Teaching Hospital Case

Topics: Motivation, Physician, Hospital Pages: 13 (3492 words) Published: August 25, 2011

The group will take the view of the provost. The provost being the head of both the medical school and teaching hospital is the most influential person and is in the best position to initiate decisions in solving the gap and inconsistencies between the two institutions.

The case also indicated that the top management is the only one common among the two institutions so to address the problem occurring among the medical school and the hospital. The events that have transcribed in the renal unit should have been prevented also if the problem have already been addressed by the top management in the first place.

Why not the executive committee?

It is because their scope is only the medical school. We are looking at the holistic view of the two institutions. They may be the one formulating the solutions to be implemented but it is still the provost who is approached before plans are made into action.

Although it was frequently stated in the case that the executive committee were the one implementing mostly the changes (Conrad replacing Uric in particular), the group would still take the point of view of the provost. We believe that renal unit’s dilemma is not the main problem in this case. It may just be a representation of what is happening within the whole organization. Other units may also be going through the same situation as what the renal unit is experiencing.


Things took a turn for the Renal Unit and the Teaching Hospital when Dr. Uric discovered a fluid that was absorbed much faster than water at the cellular level which showed to be a good fluid to extend the life of cut flowers. A large nursery-supply manufacturer was the only institution interested in the fluid. They bought the technology, named it Flower Life, and began making millions.

The National Institutes of Health filed suit and everything went to press. The Teaching Hospital faculty became concerned about the reputation of the school. Dr. Uric was offered the position of new Research Chair in Medicine to establish his respectability in medical research and with the faculty to help back his case on Flower Life.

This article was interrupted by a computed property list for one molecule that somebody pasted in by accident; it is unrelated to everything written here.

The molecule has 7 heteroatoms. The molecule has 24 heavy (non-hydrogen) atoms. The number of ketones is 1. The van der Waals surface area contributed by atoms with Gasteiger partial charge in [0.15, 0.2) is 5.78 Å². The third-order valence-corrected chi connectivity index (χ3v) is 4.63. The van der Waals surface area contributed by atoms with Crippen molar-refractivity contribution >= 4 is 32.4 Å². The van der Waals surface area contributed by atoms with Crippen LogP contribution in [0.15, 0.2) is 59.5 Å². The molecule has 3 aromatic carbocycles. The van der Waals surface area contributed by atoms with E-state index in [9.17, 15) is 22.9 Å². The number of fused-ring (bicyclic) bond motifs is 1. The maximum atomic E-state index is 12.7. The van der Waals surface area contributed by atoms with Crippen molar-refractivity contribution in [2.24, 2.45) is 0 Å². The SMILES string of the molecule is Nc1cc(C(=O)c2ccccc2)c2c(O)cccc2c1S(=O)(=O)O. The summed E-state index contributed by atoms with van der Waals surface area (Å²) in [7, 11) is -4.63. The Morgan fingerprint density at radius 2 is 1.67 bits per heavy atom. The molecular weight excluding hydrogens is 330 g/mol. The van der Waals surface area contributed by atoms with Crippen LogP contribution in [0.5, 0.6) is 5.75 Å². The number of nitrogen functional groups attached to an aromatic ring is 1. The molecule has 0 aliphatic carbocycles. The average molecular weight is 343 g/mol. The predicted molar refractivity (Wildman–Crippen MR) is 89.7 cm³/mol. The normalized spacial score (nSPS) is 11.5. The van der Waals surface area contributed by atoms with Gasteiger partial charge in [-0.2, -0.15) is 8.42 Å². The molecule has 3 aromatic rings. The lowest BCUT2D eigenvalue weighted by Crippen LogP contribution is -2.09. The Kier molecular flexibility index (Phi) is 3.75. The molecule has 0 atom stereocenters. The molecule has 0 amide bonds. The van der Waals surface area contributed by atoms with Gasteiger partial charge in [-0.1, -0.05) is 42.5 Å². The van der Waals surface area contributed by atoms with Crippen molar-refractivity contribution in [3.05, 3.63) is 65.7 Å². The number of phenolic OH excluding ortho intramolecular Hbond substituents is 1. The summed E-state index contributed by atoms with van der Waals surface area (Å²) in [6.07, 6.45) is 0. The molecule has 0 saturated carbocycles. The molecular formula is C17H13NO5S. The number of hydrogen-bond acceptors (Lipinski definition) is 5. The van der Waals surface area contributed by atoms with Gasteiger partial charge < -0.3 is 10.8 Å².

Dr. George Conrad was placed as the new head of the renal unit. Serious personnel problems arose in the dialysis unit within a span of three months and some bad press hit the unit and the Teaching Hospital. Dr. Uric’s research became stale, and so was his disposition. He failed to turn in a grant progress report on time and the funding agency canceled the remainder of his funding.

The Dean and the Executive Committee immediately put Dr. Uric back as head of the renal unit.

But the Teaching Hospital was already in a swarm of problems by then, aside from the problems it had before Flower Life.


The Teaching Hospital is a regional medical center having over 1,000 beds and is considered a reasonably prestigious medical facility.

Organizational Structure and Financial Arrangements

The following figure shows the organizational structure of the Teaching Hospital.

Organizational Structure of the Teaching Hospital

At the Teaching Hospital, hospital personnel worked directly under the physicians and nurses from the medical school faculty. Assistant hospital directors were in charge of most administrative matters (administration of wage and benefit programs) and Department heads supervised departmental activities, evaluated employees, and recommended raises and promotions.

The integration of medical school faculty into hospital functions showed some inconsistencies where the dual reporting relationship left the employees in a situation of very divided responsibilities.

There was also an unusual nature of the financial arrangements at the Teaching Hospital: * Physicians as faculty members received salaries
* Physicians as doctors did not receive money for patient services * Patients were billed for professional services which went to the...

References: Newstrom, JW. And Davis, K. (2002) Organizational Behavior: Human Behavior at Work (11th Edition) The McGraw Hill Companies, Inc.
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